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World Bank: US, EU set to plot against Okonjo Iweala

Today, the world bank is set to announce their new president. Aspirants have been narrowed down to two, our very own finance Minister, Ngozi - Oknojo Iweala and United State and Barak Obama's candidate, Dr. Jim Yong Kim.

However, it looks like the US and EU have ensured and layed down strategies to ensure Dr. Kim emerges president of the bretton wood insitute. The bank conveyed on Friday for a meeting to discuss the issue of competency of both candidates but from the reports we gathered, the US made sure the issue was never discussed.

Continue to read after the cut.....

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According to Punch.....

A source close to Okonjo-Iweala told our correspondent on Sunday.

The source, who asked not to be named, said, “You are aware that Ocampo decided to withdraw his candidacy to lend support to Okonjo-Iweala but as events are turning out now, we strongly believe that the US candidate is going to win handsomely due to the political dimension to the whole scenario.

“For instance, the European Union is supporting the US candidate because they have been promised some money through the IMF (International Monetary Fund) to bring them out of recession.”

Ocampo, who was the third candidate, and former Colombian finance head, withdrew on Friday and declared his support for the Okonjo-Iweala’s candidacy.

Throughout the bank’s more-than-60-year history, it has been led by an American, which is part of a tacit agreement between the United States and its Western European allies. Europe, in turn, has maintained control of the top spot at the bank’s sister organisation, and another Brethon Woods institution, the IMF.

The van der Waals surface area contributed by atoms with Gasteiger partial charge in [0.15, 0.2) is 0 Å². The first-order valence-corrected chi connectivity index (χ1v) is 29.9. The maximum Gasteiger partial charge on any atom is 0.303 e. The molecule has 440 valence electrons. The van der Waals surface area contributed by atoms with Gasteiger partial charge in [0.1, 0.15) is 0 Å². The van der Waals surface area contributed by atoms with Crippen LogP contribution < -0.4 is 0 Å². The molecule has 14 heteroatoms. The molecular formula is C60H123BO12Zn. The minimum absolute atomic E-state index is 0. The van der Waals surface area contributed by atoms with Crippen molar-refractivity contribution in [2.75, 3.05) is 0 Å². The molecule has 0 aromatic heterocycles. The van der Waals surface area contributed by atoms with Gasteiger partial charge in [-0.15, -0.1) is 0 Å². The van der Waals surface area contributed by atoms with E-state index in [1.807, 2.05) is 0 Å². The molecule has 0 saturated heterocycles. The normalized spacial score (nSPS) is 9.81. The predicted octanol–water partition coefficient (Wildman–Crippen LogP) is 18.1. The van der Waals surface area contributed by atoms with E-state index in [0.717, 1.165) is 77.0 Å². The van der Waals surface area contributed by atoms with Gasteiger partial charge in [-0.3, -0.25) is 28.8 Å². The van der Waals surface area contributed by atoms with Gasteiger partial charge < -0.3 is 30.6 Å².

In 2010, the US and other World Bank shareholder-countries pledged support for an “open, merit-based and transparent” selection process for the next president. As part of this process, the bank’s board held interviews with Kim, Ocampo and Okonjo-Iweala last week.

But despite such declarations, most analysts believe there is little doubt that Kim will secure the presidency. That’s because of the bank’s voting structure, which has long allowed the US and Europe to impose their will in matters of leadership.

According to a report by the Cable News Network, the US and Europe together have roughly 50 per cent of voting shares, which are based on money paid into the bank. Along with Japan, which has already pledged support for Kim, they form an unbeatable voting bloc.

The emergence of strong candidates from the developing world — and Okonjo-Iweala in particular – has left observers questioning whether the current arrangement remains tenable.

Earlier this month, a group of 39 former senior officials at the World Bank issued an open letter endorsing Okonjo-Iweala and calling on the bank’s board to make good on its promises of reform.

“All of us agree that the World Bank and all international financial institutions would enjoy considerably greater legitimacy and stronger management if their leadership were selected in an open, transparent, merit-based, and competitive manner rather than simply appointed in line with understandings that no longer reflect the world as it is today,” the letter reads.

In addition to her experience in the Nigerian government, Okonjo-Iweala logged more than two decades at the World Bank, eventually rising to the second position.

Some have argued that Okonjo-Iweala, as an economist with degrees from Harvard and Massachusettes Institute of Technology, is better fit for the bank job than Kim. Kim is a doctor who built his reputation developing public health schemes for poor countries.

“Dr. Kim is an impressive guy, but the main concern I have about him is he’s a specialist — he’s very narrow,” Uri Dardush, a former World Bank economist who has endorsed Okonjo-Iweala, said.

He added that she had “a considerable edge” in qualifications over Ocampo and Kim.

“Health issues are very important, but they’re just one of maybe 20 sectors that the bank is engaged in, and the heart of what the bank is engaged in is economic growth,” Dardush said.

The World Bank was created along with the IMF in 1944 to help the Allied powers shape the post-World War II economic order. It now includes 187 shareholder states, offering loans and grants as well as technical expertise for projects around the world.

Its presidency became available when Robert Zoellick, a former deputy secretary of state who also served as the international vice- chairman at Goldman Sachs (GS, Fortune 500), announced that he would depart when his term ends in June.

Some in Washington have argued that an American World Bank head is important to ensure continued Congressional funding for the institution. Beyond the Beltway, Kim has also garnered support from leaders like Rwandan President Paul Kagame and American development economist Jeffrey Sachs.

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